Facebook ads are actually an effective first-touch channel for them. This Facebook traffic is highly engaged and demonstrates observable interest in their products. What they should do is to focus on the Retention stage of the digital journey.

But if you don’t first check your micro conversion metrics for your Facebook traffic, you might jump to rash conclusions like our client did.

Use Remarketing & Email Marketing to Reengage Unconverted Prospects

So if you don’t macro convert an interested customer on the first-touch, how can you get them to buy your product (or sign up for your email newsletter, etc)? They may simply need more exposure, more information, more time, and/or more reminders to follow through with their intent to purchase.

In other words, you may need to “re-market” to them. Here’s how that works.

Businesses like the client we mentioned earlier can use remarketing campaigns (with Facebook ads or Adwords) or email marketing to reengage with these interested prospects. They may simply need more exposure, more information, more time, and/or more reminders to follow-through with their intent to purchase.

If you’re not familiar with remarketing with platforms like Adwords and Facebook ads, remarketing is simply retargeting users who have been exposed to your ads or your website. In Adwords, for instance, you can retarget visitors who have engaged with your website (e.g. spent a certain amount of time on a product page).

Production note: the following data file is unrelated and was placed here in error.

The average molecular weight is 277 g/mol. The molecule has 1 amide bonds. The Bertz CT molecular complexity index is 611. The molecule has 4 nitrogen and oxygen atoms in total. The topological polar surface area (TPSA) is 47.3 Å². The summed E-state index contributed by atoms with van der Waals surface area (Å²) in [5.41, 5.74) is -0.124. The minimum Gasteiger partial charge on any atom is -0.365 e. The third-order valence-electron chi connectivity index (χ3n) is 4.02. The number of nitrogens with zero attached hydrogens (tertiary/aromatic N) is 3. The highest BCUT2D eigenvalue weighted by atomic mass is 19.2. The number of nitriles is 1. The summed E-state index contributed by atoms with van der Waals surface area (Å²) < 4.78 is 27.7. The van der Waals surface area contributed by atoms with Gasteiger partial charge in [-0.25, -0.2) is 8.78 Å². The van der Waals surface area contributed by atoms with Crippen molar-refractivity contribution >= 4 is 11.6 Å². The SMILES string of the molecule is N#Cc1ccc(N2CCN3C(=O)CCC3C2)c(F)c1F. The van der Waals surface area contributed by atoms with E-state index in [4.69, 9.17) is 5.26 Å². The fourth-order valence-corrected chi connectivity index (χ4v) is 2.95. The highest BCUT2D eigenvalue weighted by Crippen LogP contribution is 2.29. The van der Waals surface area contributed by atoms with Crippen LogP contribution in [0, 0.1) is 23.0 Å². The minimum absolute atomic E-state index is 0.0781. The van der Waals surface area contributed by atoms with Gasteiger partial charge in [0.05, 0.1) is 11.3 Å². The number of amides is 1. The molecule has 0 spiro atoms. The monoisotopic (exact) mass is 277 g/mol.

In talking to more with a few dozen companies, we’ve found that remarketing campaigns have much higher ROI than first-touch campaigns with cold prospects. In fact, one of our clients simply tries to break even with their first-touch Facebook ads (or in certain cases, even lose money on them), and they get more than 90% of their conversions from remarketing campaigns.

To learn more about remarketing, check out this Adwords remarketing guide by PPC Hero, and this Facebook remarketing guide by Sprout Social.

Alternatively, you may also want to set up a micro conversion goal for newsletter signups. By using pop-ups and prominent sign-up forms early on in a user’s session, you can make sure you get more prospect emails.

Free embeddable forms on Mailchimp. Go to Lists >> (Click on Your List of Choice) >> Signup Forms >> Embedded Forms.